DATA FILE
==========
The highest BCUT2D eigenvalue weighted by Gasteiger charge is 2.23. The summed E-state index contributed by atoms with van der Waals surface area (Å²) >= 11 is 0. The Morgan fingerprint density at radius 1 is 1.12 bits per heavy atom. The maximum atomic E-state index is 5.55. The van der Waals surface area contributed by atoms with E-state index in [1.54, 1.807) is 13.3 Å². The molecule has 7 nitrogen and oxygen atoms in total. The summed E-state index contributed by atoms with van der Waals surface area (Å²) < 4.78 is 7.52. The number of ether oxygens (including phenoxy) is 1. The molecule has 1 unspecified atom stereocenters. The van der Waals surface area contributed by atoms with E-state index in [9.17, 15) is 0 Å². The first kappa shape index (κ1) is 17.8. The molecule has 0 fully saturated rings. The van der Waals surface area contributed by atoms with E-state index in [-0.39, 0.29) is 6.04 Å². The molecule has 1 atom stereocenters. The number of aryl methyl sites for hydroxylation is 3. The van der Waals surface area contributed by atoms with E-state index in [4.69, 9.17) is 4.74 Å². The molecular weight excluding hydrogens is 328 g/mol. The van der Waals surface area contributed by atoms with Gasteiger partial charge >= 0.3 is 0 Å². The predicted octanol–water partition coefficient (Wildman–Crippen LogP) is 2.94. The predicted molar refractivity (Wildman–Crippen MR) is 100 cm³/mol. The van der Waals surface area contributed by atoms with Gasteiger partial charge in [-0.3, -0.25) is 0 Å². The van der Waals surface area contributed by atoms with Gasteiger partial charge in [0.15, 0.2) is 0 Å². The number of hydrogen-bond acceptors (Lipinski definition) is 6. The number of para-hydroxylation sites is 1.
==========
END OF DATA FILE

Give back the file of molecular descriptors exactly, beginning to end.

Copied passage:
The highest BCUT2D eigenvalue weighted by Gasteiger charge is 2.23. The summed E-state index contributed by atoms with van der Waals surface area (Å²) >= 11 is 0. The Morgan fingerprint density at radius 1 is 1.12 bits per heavy atom. The maximum atomic E-state index is 5.55. The van der Waals surface area contributed by atoms with E-state index in [1.54, 1.807) is 13.3 Å². The molecule has 7 nitrogen and oxygen atoms in total. The summed E-state index contributed by atoms with van der Waals surface area (Å²) < 4.78 is 7.52. The number of ether oxygens (including phenoxy) is 1. The molecule has 1 unspecified atom stereocenters. The van der Waals surface area contributed by atoms with E-state index in [9.17, 15) is 0 Å². The first kappa shape index (κ1) is 17.8. The molecule has 0 fully saturated rings. The van der Waals surface area contributed by atoms with E-state index in [-0.39, 0.29) is 6.04 Å². The molecule has 1 atom stereocenters. The number of aryl methyl sites for hydroxylation is 3. The van der Waals surface area contributed by atoms with E-state index in [4.69, 9.17) is 4.74 Å². The molecular weight excluding hydrogens is 328 g/mol. The van der Waals surface area contributed by atoms with Gasteiger partial charge >= 0.3 is 0 Å². The predicted octanol–water partition coefficient (Wildman–Crippen LogP) is 2.94. The predicted molar refractivity (Wildman–Crippen MR) is 100 cm³/mol. The van der Waals surface area contributed by atoms with Gasteiger partial charge in [-0.3, -0.25) is 0 Å². The van der Waals surface area contributed by atoms with Gasteiger partial charge in [0.15, 0.2) is 0 Å². The number of hydrogen-bond acceptors (Lipinski definition) is 6. The number of para-hydroxylation sites is 1.